Tuesday night's Harrisburg Education Association local teachers union deal will cut pay five percent and doubles insurance premiums.
Camp Curtin teachers focused on getting ready for the new school year on Wednesday afternoon. Many admitted they were distracted knowing this school year will be tougher on their personal pockets.
"Teachers are now kind of picking up for bad decisions made in the past," said Debbra Bolsnich. "To have it come out of your paycheck kinda hurts a little bit...obviously without it...the school district won't be here."
Bolsnich said the mood among teachers was a sense of "shared pain." On Tuesday night the local teachers union voted 303 to 85 to accept a new contract that cuts teacher pay 5 percent and raises insurance costs from 5 to 10 percent.
The new deal is the first under the district's newly adopted Act 141 Distressed Schools Recovery Plan and Chief Recovery Officer Gene Veno.
"Nobody wanted to see a pay cut," said Veno. "Nobody wanted to see a pay cut."
As CRO Veno said it "pained" him to even ask teachers to decrease their hard earnings, but he felt it was necessary for the recovery process.
"The district needed to do this, and we had to do this," he said. "Not only for educators and for administrators and for all non-employees…we had to do it for the community that we mean business about getting this district back in business."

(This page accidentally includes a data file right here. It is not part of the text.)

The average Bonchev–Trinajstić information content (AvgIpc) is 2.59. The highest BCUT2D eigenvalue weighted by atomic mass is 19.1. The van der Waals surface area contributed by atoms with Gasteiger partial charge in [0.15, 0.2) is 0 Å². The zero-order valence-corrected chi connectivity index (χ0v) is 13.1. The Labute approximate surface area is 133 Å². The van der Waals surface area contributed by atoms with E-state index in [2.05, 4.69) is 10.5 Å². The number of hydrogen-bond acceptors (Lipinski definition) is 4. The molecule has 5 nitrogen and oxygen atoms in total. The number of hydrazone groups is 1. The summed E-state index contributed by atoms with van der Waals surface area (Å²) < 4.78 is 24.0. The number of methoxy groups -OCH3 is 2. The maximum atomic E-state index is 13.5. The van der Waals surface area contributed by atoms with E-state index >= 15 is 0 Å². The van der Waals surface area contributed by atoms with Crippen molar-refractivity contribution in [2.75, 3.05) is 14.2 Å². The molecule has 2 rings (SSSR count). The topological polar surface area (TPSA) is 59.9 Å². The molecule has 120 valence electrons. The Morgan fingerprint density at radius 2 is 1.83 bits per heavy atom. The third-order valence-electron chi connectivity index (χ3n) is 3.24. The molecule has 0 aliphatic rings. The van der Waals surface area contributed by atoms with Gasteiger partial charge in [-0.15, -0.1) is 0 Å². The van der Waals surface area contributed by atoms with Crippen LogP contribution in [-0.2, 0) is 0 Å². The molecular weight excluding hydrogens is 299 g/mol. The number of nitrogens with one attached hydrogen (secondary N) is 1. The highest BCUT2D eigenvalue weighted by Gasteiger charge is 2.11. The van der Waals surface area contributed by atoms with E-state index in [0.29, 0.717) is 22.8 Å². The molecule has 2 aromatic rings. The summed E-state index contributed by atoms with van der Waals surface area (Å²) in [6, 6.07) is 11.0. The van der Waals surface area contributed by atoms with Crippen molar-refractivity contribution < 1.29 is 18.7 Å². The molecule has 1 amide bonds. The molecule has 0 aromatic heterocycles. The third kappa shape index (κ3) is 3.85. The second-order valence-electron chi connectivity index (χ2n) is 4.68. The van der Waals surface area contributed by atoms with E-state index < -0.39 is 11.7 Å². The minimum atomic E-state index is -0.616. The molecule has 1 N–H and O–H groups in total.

For about 30 teachers, however, that business was too much. HEA President Sherri Magnuson said many have left once they got wind of the details in the deal.
"We've had some teachers that have had to make some personal decisions, and they had to decide what's best for them and their families," she said.
For the teachers that decided to stay explain they are committed to their school families, their students.
"We're trying to stay together because I think that's going to make a difference," said teacher Rya Smigl.
Despite the pay cuts, Veno hoped the deal would give teachers stability, therefore boosting morale. He promised many times that teachers would not see furloughs or another closed school building – he held true to his promise.
"It's all about building morale for the teachers," said Veno. "I thank them for stepping up. This was a major accomplishment on their part."
Veno said the teachers who either retired or moved on for other employment must give 60 days notice. He believes this would give the district ample time to hire replacement teachers. He added there is a stack of qualified candidates.
He said with the cuts and higher insurance costs, this would save the district nearly $65 million over his five-year plan. The teachers' deal is a one-year deal that will be voted on again next year.
Magnuson said since with this cut, the district can now begin the healing process.
"We believe in the school district of Harrisburg and we believe in this community," she said. "And we're trying to do everything possible to get everything back on track here."